- A 33-year-old real-estate investor has become a tennis star after beating a former top-10 player.
- Matija Pecotic works full time, but plans to play in 25 professional tennis events this year.
- Pecotic counts Bill Ackman as a mentor, and compares his game preparation to day trading.
A real-estate investor in his 30s, who counts Bill Ackman as a mentor, has become a breakout tennis star after beating a former top-10 player at a Florida tournament in February.
Matija Pecotic, a Princeton graduate with a Harvard MBA, works full time as a director at Wexford Real Estate Investors in Palm Beach, Florida.
He left work early to play top US prospect Jack Sock on Valentine’s Day. Following his shock victory, Pecotic plans to compete in about 25 tennis events this year without giving up his job, he told The Wall Street Journal in a recent interview.
Pecotic — a Croatian born in Serbia — turned pro in 2014. He was threatening to break into the world’s top 200 players before illness sidelined him.
Ackman, the billionaire boss of Pershing Square, became one of Pecotic’s first sponsors after watching him train with the Serbian world number one, Novak Djokovic.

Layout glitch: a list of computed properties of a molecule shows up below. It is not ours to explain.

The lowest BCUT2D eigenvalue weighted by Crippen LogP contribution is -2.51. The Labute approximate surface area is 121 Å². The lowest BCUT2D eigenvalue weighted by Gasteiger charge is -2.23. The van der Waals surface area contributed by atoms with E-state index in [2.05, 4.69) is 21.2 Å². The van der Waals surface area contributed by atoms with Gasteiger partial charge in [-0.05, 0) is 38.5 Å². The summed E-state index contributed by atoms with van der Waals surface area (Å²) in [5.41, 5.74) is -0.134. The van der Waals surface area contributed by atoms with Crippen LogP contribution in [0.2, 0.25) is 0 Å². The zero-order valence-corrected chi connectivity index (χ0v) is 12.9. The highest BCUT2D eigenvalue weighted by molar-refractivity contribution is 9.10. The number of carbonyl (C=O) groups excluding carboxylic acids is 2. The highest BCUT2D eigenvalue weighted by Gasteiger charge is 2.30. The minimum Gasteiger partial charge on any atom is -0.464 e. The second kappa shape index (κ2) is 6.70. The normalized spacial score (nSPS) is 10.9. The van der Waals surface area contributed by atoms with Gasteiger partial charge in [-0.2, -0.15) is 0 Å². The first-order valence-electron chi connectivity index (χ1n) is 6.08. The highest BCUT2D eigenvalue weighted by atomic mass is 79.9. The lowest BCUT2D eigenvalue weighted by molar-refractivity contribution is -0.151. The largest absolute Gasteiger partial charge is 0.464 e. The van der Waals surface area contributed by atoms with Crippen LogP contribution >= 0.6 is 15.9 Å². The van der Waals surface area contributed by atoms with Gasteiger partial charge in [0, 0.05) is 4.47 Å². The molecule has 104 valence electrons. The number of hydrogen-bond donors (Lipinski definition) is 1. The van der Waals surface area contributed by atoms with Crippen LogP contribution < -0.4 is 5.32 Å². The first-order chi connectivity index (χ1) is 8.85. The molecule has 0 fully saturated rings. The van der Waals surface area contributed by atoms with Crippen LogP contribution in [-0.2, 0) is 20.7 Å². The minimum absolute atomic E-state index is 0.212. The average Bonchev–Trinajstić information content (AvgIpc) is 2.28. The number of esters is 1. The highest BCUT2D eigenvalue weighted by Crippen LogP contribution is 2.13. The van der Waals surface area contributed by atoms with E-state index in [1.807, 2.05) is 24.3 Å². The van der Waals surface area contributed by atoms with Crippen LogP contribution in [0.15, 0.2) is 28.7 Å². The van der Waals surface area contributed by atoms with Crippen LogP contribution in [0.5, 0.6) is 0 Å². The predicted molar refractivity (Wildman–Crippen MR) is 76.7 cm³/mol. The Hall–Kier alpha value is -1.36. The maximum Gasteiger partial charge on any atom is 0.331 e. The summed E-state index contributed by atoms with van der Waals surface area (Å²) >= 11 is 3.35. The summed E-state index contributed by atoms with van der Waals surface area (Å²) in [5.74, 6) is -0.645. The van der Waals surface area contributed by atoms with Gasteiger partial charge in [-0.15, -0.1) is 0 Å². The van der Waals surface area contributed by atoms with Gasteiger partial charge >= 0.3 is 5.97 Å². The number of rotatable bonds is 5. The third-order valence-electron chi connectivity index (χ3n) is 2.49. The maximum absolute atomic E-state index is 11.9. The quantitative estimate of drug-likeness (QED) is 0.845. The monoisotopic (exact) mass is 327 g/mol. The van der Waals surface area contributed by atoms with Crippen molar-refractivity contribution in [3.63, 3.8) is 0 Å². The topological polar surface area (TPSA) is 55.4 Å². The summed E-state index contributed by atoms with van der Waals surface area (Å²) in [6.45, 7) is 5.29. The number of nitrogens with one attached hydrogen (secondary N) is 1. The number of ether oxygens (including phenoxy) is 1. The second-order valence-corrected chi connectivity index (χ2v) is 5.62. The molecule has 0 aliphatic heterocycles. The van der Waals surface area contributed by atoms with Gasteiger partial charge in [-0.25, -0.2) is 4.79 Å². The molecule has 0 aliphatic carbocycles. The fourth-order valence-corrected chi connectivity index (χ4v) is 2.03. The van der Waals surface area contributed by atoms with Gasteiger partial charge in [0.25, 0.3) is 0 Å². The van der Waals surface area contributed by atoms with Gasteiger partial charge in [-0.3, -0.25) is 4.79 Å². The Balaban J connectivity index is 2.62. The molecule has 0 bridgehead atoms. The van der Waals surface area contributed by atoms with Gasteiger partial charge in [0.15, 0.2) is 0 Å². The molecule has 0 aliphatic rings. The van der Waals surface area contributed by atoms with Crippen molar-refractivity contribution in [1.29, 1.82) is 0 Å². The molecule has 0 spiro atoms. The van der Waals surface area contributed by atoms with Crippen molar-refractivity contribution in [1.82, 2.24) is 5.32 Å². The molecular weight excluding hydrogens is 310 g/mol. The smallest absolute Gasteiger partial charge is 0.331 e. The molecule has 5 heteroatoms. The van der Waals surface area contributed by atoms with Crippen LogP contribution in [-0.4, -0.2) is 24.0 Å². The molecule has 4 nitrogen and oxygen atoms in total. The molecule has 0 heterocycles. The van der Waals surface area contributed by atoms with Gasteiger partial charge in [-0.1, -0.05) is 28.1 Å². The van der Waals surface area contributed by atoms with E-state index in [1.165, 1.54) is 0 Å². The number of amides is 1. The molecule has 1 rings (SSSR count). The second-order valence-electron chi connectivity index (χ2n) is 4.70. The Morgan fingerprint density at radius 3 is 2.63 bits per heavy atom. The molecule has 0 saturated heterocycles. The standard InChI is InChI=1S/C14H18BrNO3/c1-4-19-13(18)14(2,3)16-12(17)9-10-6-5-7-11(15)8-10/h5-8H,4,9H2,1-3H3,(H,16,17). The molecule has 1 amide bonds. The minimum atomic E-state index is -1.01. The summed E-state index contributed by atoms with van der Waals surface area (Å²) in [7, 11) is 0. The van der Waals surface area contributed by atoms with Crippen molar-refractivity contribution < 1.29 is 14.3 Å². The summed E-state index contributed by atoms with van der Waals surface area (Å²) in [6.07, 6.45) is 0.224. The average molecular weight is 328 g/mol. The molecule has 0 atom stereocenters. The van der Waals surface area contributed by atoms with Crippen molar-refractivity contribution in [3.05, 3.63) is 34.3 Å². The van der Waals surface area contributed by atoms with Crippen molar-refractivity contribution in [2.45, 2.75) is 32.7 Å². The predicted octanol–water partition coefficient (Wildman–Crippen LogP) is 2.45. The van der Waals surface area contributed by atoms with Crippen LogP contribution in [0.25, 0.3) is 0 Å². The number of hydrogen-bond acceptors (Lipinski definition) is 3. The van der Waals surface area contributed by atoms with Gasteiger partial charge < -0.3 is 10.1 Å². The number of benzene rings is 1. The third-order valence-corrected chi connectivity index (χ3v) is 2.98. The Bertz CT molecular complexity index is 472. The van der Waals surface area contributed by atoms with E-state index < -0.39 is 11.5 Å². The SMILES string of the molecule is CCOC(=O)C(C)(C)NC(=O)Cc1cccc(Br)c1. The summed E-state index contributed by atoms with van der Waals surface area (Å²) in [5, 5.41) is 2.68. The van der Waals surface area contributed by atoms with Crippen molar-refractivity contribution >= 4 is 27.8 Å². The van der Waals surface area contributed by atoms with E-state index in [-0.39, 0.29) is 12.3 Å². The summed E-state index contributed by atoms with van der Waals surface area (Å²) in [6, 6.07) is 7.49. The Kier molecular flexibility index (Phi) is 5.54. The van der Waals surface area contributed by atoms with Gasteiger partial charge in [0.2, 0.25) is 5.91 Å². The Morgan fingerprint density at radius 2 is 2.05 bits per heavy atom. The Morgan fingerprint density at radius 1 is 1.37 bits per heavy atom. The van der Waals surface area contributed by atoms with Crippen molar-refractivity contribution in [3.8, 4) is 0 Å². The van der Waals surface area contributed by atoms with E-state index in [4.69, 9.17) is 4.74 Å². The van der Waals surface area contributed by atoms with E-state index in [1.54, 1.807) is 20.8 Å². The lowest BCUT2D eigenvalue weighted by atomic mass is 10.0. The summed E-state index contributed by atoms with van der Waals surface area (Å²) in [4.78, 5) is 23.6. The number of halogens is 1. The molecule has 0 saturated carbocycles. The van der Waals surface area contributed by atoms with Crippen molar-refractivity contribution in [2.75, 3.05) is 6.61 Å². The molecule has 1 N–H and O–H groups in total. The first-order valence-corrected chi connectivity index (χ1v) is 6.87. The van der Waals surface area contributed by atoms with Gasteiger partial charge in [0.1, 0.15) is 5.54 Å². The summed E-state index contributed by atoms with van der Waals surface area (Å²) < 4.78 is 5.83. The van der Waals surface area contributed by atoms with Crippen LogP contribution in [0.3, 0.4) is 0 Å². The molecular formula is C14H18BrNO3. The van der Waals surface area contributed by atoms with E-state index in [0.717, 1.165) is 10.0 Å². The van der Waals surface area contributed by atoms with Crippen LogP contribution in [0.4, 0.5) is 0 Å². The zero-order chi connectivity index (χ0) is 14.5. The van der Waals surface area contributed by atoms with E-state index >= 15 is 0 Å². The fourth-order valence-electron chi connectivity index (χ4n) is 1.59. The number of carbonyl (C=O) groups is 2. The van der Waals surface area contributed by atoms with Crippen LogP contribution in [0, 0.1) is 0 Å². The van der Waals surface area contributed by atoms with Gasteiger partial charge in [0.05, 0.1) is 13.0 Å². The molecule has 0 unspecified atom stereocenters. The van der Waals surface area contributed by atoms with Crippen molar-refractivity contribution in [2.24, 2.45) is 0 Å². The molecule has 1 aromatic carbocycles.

“You don’t belong in the office just yet,” Djokovic joked on Instagram after Pecotic’s surprise win over Sock.
Pecotic, 33, quickly grew interested in a business career after moving to the US. “I recognized the finitude of a tennis life,” he told WSJ.
“Being mentored by Bill Ackman continued to influence that hunger,” Pecotic said. “I learned everything I could from him. He has that famous reading list that he gives to his incoming analysts. I read all those books.”
Ackman’s reading list includes “The Warren Buffett Way” by Robert Hagstrom, “Beating the Street” by Peter Lynch, and “The Intelligent Investor” by Benjamin Graham.
The moonlighting tennis star scours match tapes and other information sources to spot his opponents’ weaknesses and refine his own game. He drew a parallel to high-frequency day traders parsing vast amounts of data.
“In our world, we are all about information, put the emotions aside – analytics, analytics, analytics,” he said.